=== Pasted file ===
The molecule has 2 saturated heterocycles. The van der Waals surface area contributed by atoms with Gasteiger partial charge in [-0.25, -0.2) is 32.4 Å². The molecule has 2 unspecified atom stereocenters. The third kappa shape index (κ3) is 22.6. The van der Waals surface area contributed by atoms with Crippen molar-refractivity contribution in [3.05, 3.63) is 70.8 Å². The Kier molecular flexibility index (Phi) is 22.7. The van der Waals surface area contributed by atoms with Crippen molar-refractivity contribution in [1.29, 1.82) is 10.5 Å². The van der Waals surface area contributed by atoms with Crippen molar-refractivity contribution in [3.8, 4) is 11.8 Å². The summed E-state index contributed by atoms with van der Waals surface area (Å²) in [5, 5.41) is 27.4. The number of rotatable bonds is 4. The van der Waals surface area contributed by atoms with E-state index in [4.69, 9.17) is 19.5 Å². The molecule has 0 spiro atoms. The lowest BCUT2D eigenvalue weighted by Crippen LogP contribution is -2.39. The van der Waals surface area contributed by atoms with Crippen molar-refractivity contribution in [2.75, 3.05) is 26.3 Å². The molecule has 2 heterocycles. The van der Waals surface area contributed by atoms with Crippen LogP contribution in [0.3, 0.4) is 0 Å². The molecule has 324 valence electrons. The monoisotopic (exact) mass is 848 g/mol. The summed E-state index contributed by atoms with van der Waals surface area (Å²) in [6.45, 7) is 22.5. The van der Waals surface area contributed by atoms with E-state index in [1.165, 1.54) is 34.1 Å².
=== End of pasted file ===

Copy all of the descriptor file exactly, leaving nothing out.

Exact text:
The molecule has 2 saturated heterocycles. The van der Waals surface area contributed by atoms with Gasteiger partial charge in [-0.25, -0.2) is 32.4 Å². The molecule has 2 unspecified atom stereocenters. The third kappa shape index (κ3) is 22.6. The van der Waals surface area contributed by atoms with Crippen molar-refractivity contribution in [3.05, 3.63) is 70.8 Å². The Kier molecular flexibility index (Phi) is 22.7. The van der Waals surface area contributed by atoms with Crippen molar-refractivity contribution in [1.29, 1.82) is 10.5 Å². The van der Waals surface area contributed by atoms with Crippen molar-refractivity contribution in [3.8, 4) is 11.8 Å². The summed E-state index contributed by atoms with van der Waals surface area (Å²) in [5, 5.41) is 27.4. The number of rotatable bonds is 4. The van der Waals surface area contributed by atoms with E-state index in [4.69, 9.17) is 19.5 Å². The molecule has 0 spiro atoms. The lowest BCUT2D eigenvalue weighted by Crippen LogP contribution is -2.39. The van der Waals surface area contributed by atoms with Crippen molar-refractivity contribution in [2.75, 3.05) is 26.3 Å². The molecule has 2 heterocycles. The van der Waals surface area contributed by atoms with Crippen LogP contribution in [0.3, 0.4) is 0 Å². The molecule has 324 valence electrons. The monoisotopic (exact) mass is 848 g/mol. The summed E-state index contributed by atoms with van der Waals surface area (Å²) in [6.45, 7) is 22.5. The van der Waals surface area contributed by atoms with E-state index in [1.165, 1.54) is 34.1 Å².